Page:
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MAP4-dependent regulation of microtubule formation affects centrosome, cilia, and golgi architecture as a central mechanism in growth regulation


Zahnleiter, Diana; Hauer, Nadine N; Kessler, Kristin; Uebe, Steffen; Sugano, Yuya; Neuhauss, Stephan C F; Giessl, Andreas; Ekici, Arif B; Blessing, Holger; Sticht, Heinrich; Dörr, Helmuth-Günther; Reis, André; Thiel, Christian T (2015). MAP4-dependent regulation of microtubule formation affects centrosome, cilia, and golgi architecture as a central mechanism in growth regulation. Human Mutation, 36(1):87-97.

Abstract

Numerous genes are involved in human growth regulation. Recently, autosomal-recessive inherited variants in centrosomal proteins have been identified in Seckel syndrome, primary microcephaly, or microcephalic osteodysplastic primary dwarfism. Common hallmarks of these syndromic forms are severe short stature and microcephaly. In a consanguineous family with two affected children with severe growth retardation and normocephaly, we used homozygosity mapping and next-generation sequencing to identify a homozygous MAP4 variant. MAP4 is a major protein for microtubule assembly during mitosis. High-expression levels in the somite boundaries of zebrafish suggested a role in growth and body segment patterning. The identified variant affects binding sites of kinases necessary for dynamic instability of microtubule formation. We found centrosome amplifications in mitotic fibroblast cells in vivo and in vitro. These numeric centrosomal aberrations were also present during interphase resulting in aberrant ciliogenesis. Furthermore, affected cells showed a dysfunction of the microtubule-dependent assembly of the Golgi apparatus, indicated by a significant lack of compactness of Golgi membranes. These observations demonstrated that MAP4 mutations contribute to the clinical spectrum of centrosomal defects and confirmed the complex role of a centrosomal protein in centrosomal, ciliary, and Golgi regulation associated with severe short stature.

Abstract

Numerous genes are involved in human growth regulation. Recently, autosomal-recessive inherited variants in centrosomal proteins have been identified in Seckel syndrome, primary microcephaly, or microcephalic osteodysplastic primary dwarfism. Common hallmarks of these syndromic forms are severe short stature and microcephaly. In a consanguineous family with two affected children with severe growth retardation and normocephaly, we used homozygosity mapping and next-generation sequencing to identify a homozygous MAP4 variant. MAP4 is a major protein for microtubule assembly during mitosis. High-expression levels in the somite boundaries of zebrafish suggested a role in growth and body segment patterning. The identified variant affects binding sites of kinases necessary for dynamic instability of microtubule formation. We found centrosome amplifications in mitotic fibroblast cells in vivo and in vitro. These numeric centrosomal aberrations were also present during interphase resulting in aberrant ciliogenesis. Furthermore, affected cells showed a dysfunction of the microtubule-dependent assembly of the Golgi apparatus, indicated by a significant lack of compactness of Golgi membranes. These observations demonstrated that MAP4 mutations contribute to the clinical spectrum of centrosomal defects and confirmed the complex role of a centrosomal protein in centrosomal, ciliary, and Golgi regulation associated with severe short stature.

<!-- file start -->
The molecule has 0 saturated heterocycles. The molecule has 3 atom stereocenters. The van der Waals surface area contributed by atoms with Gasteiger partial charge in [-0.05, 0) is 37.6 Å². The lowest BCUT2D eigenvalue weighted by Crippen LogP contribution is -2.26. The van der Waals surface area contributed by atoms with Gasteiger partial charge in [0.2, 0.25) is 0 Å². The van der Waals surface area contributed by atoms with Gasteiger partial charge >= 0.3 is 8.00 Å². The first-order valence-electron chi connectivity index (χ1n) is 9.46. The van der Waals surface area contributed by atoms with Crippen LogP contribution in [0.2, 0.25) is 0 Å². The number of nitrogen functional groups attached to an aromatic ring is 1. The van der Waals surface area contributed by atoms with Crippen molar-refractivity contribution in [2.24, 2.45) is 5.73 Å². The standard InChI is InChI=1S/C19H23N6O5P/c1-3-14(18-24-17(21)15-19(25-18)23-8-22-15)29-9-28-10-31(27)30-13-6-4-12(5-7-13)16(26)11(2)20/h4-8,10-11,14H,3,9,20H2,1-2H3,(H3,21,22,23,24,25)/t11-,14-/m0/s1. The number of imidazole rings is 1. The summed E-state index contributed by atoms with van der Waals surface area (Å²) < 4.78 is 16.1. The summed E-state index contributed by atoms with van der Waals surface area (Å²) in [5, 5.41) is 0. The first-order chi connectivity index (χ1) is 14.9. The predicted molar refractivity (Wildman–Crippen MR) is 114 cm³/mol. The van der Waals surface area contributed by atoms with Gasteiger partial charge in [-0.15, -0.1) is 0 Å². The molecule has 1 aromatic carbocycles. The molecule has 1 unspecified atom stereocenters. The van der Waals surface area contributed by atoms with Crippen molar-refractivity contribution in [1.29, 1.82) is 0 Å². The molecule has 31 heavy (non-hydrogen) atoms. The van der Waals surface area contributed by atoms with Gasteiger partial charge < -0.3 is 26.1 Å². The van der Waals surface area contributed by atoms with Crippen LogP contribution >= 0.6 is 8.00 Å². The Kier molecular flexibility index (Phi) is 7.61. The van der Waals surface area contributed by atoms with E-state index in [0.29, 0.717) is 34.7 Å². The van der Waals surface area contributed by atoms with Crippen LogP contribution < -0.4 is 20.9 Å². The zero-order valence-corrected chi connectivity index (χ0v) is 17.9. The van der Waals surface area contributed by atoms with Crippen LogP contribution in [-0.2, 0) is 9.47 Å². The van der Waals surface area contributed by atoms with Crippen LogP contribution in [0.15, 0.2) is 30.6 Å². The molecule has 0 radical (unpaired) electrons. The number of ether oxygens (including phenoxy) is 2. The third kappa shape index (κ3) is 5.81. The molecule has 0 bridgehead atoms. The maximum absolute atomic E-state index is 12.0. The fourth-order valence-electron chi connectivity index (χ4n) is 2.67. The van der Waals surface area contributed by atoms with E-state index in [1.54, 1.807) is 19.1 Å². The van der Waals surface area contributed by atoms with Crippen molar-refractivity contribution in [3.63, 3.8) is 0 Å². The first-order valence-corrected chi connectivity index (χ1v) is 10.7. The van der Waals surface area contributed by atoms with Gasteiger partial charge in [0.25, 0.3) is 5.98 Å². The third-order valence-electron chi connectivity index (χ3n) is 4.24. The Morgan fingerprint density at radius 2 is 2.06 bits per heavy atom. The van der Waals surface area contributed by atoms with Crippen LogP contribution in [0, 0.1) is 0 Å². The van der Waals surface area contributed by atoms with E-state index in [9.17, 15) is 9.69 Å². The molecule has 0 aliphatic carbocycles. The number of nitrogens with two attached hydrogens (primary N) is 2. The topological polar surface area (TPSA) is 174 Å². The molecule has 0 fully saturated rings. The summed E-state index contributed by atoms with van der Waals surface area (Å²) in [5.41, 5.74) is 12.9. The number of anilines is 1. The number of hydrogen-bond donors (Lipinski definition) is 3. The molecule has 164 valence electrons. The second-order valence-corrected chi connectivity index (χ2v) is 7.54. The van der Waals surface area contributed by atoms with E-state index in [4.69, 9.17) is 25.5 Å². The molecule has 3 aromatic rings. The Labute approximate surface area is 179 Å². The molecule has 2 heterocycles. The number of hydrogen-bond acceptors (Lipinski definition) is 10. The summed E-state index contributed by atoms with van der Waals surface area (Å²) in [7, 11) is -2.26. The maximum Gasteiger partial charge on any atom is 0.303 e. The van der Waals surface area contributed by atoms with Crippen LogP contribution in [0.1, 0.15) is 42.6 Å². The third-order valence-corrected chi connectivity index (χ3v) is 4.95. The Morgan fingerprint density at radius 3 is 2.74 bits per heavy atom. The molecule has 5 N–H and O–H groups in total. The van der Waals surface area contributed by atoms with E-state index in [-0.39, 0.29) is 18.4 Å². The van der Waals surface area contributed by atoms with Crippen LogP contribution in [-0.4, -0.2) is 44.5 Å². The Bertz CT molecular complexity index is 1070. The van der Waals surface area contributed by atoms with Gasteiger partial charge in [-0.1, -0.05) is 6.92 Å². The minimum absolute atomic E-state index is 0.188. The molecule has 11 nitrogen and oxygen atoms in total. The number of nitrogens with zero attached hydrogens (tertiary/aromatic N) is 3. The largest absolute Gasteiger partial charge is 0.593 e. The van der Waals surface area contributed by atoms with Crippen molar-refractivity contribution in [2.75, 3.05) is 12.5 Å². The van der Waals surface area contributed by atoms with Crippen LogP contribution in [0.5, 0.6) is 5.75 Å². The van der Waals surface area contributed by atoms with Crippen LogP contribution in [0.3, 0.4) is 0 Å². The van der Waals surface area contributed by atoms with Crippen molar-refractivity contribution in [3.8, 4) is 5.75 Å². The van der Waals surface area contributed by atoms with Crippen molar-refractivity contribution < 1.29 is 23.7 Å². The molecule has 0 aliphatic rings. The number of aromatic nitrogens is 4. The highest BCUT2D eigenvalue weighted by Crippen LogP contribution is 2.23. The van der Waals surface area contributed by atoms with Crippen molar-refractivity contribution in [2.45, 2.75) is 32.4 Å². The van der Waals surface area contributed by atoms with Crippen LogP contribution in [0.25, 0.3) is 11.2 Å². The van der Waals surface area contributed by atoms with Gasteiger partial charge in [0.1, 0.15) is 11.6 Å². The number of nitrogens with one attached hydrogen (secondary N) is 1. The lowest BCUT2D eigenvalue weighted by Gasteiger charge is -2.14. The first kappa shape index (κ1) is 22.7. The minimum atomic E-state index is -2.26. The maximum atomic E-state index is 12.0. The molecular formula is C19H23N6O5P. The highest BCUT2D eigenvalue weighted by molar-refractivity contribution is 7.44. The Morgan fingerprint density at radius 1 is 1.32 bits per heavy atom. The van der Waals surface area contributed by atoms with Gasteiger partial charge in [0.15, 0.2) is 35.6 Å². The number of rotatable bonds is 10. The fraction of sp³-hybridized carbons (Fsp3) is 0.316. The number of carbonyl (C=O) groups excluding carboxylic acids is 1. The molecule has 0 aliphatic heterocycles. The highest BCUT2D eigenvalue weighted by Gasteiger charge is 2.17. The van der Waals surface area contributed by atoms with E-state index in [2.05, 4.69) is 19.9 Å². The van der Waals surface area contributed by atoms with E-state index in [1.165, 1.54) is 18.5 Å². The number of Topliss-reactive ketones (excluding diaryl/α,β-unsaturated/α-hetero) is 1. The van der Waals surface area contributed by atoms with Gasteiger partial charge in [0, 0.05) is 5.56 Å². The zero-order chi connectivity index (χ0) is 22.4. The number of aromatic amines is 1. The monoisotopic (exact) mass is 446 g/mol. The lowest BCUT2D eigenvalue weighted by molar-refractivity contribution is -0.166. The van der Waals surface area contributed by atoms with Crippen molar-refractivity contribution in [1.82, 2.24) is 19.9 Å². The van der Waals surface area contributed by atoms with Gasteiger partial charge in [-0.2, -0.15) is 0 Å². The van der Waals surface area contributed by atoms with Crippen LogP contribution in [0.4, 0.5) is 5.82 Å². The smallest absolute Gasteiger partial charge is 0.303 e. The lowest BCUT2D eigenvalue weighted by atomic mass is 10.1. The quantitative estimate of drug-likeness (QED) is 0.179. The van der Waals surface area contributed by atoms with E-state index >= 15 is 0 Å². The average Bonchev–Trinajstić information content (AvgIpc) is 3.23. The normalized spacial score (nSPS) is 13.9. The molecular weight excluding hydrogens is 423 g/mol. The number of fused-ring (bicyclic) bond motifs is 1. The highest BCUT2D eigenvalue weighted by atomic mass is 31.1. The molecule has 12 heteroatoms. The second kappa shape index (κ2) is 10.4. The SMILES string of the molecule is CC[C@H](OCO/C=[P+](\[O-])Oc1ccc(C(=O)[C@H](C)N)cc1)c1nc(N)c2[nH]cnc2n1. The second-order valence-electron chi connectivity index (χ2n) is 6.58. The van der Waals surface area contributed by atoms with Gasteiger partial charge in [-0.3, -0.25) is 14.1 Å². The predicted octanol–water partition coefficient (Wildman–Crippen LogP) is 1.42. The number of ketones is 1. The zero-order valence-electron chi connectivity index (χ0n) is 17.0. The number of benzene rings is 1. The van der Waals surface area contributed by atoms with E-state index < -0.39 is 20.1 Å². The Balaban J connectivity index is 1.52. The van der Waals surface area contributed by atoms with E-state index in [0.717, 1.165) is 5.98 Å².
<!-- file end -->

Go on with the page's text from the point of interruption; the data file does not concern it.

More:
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Additional indexing

Item Type:Journal Article, refereed, original work
Communities & Collections:07 Faculty of Science > Institute of Molecular Life Sciences
Dewey Decimal Classification:570 Life sciences; biology
Language:English
Date:2015
Deposited On:16 Jan 2015 08:25
Last Modified:05 Apr 2016 18:49
Publisher:Wiley-Blackwell Publishing, Inc.
ISSN:1059-7794
Publisher DOI:https://doi.org/10.1002/humu.22711
PubMed ID:25323976

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